Often, when managers consider the “costs” of conflict, they speak of costs associated with, not surprisingly, legal fees and monetary settlements and awards related to litigation.
While these costs are significant, there are numerous other financial and human costs that affect the corporate “bottom-line” long before a lawsuit. These include:
When conflict erupts, employees spend extensive amounts of time at the workplace:
– furthering/intensifying the conflict by responding in an equally aggressive manner;
– figuring out how best to respond to the person who has triggered the conflict;
– discussing/gossiping about the conflict to those within their “camp”, and/or
– engaging in personal strategies to cope with or minimize the adverse effects of the conflict.
This is all happening on Company time, yet very little work is being performed. This dynamic is often referred to as “presenteeism” in that, unlike absenteeism, employees physically report for work yet like absenteeism, do not meet the operational needs or expectations of the workplace because they are busy communicating about and coping with the conflict.
When there is conflict in the workplace, communication amongst staff or between staff and management often becomes strained, halted and ineffective, particularly when certain employees disengage with others and refuse to speak to them, or at best, communicate curtly and ineffectively. Such strained communication can adversely affect workplace and public safety, where clear, direct and immediate communication is of utmost importance.
Workplace conflict often escalates to the point where individuals who are faced with or are forced to “witness” ongoing, unmanaged conflict take sick leave, and eventually, file for long-term disability benefits as a result of “stress-induced” disorders such as depression, high blood pressure and anxiety-related disorders. These employees needs to be replaced; either with existing employees who have to work additional shifts, or new employees who have to be “trained-up”. As a result, the organization incurs costs related to overtime, recruitment and training. During the “interim adjustment period”, productivity suffers.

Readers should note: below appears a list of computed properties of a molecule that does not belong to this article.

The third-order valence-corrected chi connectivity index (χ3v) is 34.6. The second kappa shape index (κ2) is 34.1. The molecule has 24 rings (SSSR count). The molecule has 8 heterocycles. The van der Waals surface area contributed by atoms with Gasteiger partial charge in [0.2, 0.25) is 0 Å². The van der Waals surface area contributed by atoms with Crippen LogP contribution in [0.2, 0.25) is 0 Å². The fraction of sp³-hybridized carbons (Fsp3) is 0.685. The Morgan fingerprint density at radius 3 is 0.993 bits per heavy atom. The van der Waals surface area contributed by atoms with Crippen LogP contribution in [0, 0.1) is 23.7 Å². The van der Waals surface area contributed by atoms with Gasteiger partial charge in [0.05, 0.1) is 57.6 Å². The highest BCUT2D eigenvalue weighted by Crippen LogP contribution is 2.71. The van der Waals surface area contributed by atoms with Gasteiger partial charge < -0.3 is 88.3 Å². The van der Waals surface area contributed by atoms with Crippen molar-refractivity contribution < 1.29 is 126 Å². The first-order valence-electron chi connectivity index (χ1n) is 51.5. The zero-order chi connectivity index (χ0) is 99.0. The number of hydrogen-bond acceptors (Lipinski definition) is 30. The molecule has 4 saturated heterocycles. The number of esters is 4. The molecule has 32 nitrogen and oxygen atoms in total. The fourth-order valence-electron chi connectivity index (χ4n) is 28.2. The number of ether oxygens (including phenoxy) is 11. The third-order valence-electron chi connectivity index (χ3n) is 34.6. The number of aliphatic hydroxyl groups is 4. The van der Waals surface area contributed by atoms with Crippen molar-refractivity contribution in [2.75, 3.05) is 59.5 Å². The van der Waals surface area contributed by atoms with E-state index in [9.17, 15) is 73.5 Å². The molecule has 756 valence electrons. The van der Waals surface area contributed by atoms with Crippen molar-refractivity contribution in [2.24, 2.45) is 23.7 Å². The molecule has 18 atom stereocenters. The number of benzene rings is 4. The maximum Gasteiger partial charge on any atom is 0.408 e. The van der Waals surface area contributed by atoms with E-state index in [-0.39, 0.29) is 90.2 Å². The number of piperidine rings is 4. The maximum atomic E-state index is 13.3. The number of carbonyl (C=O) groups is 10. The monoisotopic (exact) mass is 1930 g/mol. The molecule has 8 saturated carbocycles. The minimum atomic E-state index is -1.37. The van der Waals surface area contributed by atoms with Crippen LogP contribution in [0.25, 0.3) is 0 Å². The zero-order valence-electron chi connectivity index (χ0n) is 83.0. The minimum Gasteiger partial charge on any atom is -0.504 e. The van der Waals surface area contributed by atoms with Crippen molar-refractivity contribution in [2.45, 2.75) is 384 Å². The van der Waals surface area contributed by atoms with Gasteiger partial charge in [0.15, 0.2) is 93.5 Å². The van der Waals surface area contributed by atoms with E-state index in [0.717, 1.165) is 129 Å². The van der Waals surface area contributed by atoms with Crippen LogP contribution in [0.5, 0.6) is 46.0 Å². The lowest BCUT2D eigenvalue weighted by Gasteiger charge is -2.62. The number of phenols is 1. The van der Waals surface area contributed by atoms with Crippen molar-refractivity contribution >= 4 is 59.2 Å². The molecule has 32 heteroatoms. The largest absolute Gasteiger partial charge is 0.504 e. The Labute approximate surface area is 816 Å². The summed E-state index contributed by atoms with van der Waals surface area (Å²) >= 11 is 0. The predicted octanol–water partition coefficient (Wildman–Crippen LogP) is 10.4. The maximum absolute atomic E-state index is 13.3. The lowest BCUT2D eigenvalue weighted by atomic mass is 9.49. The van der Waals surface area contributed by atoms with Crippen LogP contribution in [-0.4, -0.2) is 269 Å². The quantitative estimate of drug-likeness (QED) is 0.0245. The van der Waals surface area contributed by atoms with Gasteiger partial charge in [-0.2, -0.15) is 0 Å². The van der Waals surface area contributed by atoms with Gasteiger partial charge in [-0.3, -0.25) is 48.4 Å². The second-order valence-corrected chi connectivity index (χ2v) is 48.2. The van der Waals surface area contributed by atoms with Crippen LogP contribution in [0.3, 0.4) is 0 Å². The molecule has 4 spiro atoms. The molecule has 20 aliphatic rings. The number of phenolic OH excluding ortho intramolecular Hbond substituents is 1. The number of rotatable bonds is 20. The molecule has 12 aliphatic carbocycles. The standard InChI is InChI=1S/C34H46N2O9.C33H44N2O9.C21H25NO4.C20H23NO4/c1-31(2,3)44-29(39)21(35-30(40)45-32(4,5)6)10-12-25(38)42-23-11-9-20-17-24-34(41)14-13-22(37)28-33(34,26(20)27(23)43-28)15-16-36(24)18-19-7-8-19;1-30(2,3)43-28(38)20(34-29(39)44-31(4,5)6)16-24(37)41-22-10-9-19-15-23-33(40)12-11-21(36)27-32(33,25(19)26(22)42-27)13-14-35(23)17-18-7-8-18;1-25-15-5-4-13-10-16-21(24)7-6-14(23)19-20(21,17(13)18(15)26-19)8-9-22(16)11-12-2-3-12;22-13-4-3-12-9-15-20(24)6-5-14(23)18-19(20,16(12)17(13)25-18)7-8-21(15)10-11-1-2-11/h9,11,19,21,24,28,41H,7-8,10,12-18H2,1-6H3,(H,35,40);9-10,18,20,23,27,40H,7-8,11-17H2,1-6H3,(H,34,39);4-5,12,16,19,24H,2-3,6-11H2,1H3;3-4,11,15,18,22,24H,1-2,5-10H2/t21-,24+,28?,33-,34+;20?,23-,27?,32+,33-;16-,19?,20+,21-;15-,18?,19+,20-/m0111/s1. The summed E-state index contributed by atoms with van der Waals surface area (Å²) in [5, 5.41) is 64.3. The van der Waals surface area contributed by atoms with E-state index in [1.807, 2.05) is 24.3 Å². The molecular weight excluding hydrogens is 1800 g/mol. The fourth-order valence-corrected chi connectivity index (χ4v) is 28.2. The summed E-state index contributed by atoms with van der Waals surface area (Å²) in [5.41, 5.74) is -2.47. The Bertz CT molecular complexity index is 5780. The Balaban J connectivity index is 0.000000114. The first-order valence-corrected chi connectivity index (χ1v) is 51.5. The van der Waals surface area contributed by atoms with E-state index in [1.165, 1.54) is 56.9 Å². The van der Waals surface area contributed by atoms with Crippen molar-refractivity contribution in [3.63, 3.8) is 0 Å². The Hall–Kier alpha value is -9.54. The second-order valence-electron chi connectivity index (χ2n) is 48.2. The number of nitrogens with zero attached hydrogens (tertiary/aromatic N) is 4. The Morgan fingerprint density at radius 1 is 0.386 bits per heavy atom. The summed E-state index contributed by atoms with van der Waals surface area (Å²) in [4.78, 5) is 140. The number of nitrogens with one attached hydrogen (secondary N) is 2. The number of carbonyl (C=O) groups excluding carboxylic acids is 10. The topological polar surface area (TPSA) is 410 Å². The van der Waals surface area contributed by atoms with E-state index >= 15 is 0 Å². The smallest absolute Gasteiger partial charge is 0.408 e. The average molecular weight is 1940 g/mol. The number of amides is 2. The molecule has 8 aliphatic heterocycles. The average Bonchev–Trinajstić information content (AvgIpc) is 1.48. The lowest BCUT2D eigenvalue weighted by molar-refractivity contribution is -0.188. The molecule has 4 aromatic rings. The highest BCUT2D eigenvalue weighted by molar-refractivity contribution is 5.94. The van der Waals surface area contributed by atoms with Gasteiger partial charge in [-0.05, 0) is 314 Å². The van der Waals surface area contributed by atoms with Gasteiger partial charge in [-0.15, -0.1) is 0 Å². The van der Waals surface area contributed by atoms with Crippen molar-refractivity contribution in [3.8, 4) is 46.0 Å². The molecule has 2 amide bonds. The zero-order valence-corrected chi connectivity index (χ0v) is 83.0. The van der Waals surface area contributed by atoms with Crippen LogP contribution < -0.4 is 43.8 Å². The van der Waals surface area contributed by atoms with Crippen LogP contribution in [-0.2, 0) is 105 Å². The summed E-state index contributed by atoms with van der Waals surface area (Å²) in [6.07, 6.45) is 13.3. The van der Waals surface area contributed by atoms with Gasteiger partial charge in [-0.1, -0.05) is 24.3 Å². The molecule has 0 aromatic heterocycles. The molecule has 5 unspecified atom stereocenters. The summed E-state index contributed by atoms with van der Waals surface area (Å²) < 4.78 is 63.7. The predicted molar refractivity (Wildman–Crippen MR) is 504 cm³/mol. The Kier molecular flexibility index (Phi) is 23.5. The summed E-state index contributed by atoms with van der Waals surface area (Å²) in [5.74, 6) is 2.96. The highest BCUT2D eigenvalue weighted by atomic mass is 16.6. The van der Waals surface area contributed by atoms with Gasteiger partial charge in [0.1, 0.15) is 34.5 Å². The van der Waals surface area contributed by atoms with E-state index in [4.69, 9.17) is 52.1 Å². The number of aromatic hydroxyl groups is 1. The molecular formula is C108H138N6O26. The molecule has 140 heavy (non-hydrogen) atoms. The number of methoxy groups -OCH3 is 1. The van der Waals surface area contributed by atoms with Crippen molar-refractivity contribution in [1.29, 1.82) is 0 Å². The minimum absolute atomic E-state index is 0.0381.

Difficulties with Attraction and Retention
Often the most competent, productive employees choose to resign rather than deal with ongoing workplace conflict. Their knowledge, expertise and daily contributions to the workplace “walk out the door” with them. When they leave, they share their experience with workplace conflict with others outside the organization.
Over time, the workplace develops an “institutional reputation” for having unmanaged conflict/dysfunction. As a result, the turnover rate increases and it becomes increasingly difficult to fill vacancies or maintain a stable workforce.
Workplace Threats and Violence
At the more extreme level, certain employees take matters into their own hands, and engage in acts of violence. When debriefing critical workplace incidents, employees and management often speak of a prior history of workplace conflict or dysfunctional behaviour that had been left unattended.
Employees who are forced to work within a conflict-ridden workplace may file the following complaints, all of which entail costly and time-consuming responses;
- internal workplace complaints;
- in a unionized workplace, grievances under the collective agreement;
- in a non-unionized workplace, legal actions in constructive dismissal;
- in any workplace, a complaint with WorkSafe BC; and
- in any workplace, a complaint with the BC Human Rights Tribunal.
In order to prevent or minimize the ongoing and escalating costs of workplace conflict, it is important for all workplaces, small and large, non-unionized and unionized, to take an immediate and pro-active approach to the detection, diagnosis and treatment of workplace conflict.
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